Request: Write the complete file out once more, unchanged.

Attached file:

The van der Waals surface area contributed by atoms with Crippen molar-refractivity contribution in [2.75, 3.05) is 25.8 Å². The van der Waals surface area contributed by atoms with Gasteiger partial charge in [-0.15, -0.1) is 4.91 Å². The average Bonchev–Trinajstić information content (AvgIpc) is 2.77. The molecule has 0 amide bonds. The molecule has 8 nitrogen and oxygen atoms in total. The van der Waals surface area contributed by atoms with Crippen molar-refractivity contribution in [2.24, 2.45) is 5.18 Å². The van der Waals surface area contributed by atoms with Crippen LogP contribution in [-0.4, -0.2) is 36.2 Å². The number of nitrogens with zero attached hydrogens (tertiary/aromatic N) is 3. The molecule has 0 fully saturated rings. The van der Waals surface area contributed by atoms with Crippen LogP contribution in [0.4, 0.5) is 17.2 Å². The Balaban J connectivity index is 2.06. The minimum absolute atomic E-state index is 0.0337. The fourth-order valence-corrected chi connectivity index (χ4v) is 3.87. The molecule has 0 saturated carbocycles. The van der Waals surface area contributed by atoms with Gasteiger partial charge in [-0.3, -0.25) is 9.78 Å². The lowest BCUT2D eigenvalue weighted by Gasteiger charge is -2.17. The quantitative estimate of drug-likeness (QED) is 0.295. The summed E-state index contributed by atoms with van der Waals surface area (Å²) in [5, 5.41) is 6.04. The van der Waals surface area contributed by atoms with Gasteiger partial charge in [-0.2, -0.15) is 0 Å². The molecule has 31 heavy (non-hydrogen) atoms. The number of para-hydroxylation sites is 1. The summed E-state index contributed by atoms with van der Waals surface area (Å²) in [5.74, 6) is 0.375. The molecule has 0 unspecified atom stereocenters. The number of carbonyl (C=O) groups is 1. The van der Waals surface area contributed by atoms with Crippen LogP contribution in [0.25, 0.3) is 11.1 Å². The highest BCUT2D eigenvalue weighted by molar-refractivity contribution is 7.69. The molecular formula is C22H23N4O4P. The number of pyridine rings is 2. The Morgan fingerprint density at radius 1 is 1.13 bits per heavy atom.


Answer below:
The van der Waals surface area contributed by atoms with Crippen molar-refractivity contribution in [2.75, 3.05) is 25.8 Å². The van der Waals surface area contributed by atoms with Gasteiger partial charge in [-0.15, -0.1) is 4.91 Å². The average Bonchev–Trinajstić information content (AvgIpc) is 2.77. The molecule has 0 amide bonds. The molecule has 8 nitrogen and oxygen atoms in total. The van der Waals surface area contributed by atoms with Crippen molar-refractivity contribution in [2.24, 2.45) is 5.18 Å². The van der Waals surface area contributed by atoms with Crippen LogP contribution in [-0.4, -0.2) is 36.2 Å². The number of nitrogens with zero attached hydrogens (tertiary/aromatic N) is 3. The molecule has 0 fully saturated rings. The van der Waals surface area contributed by atoms with Crippen LogP contribution in [0.4, 0.5) is 17.2 Å². The Balaban J connectivity index is 2.06. The minimum absolute atomic E-state index is 0.0337. The fourth-order valence-corrected chi connectivity index (χ4v) is 3.87. The molecule has 0 saturated carbocycles. The van der Waals surface area contributed by atoms with Gasteiger partial charge in [-0.3, -0.25) is 9.78 Å². The lowest BCUT2D eigenvalue weighted by Gasteiger charge is -2.17. The quantitative estimate of drug-likeness (QED) is 0.295. The summed E-state index contributed by atoms with van der Waals surface area (Å²) in [5, 5.41) is 6.04. The van der Waals surface area contributed by atoms with Gasteiger partial charge in [-0.2, -0.15) is 0 Å². The molecule has 31 heavy (non-hydrogen) atoms. The number of para-hydroxylation sites is 1. The summed E-state index contributed by atoms with van der Waals surface area (Å²) in [5.74, 6) is 0.375. The molecule has 0 unspecified atom stereocenters. The number of carbonyl (C=O) groups is 1. The van der Waals surface area contributed by atoms with Crippen LogP contribution in [0.25, 0.3) is 11.1 Å². The highest BCUT2D eigenvalue weighted by molar-refractivity contribution is 7.69. The molecular formula is C22H23N4O4P. The number of pyridine rings is 2. The Morgan fingerprint density at radius 1 is 1.13 bits per heavy atom.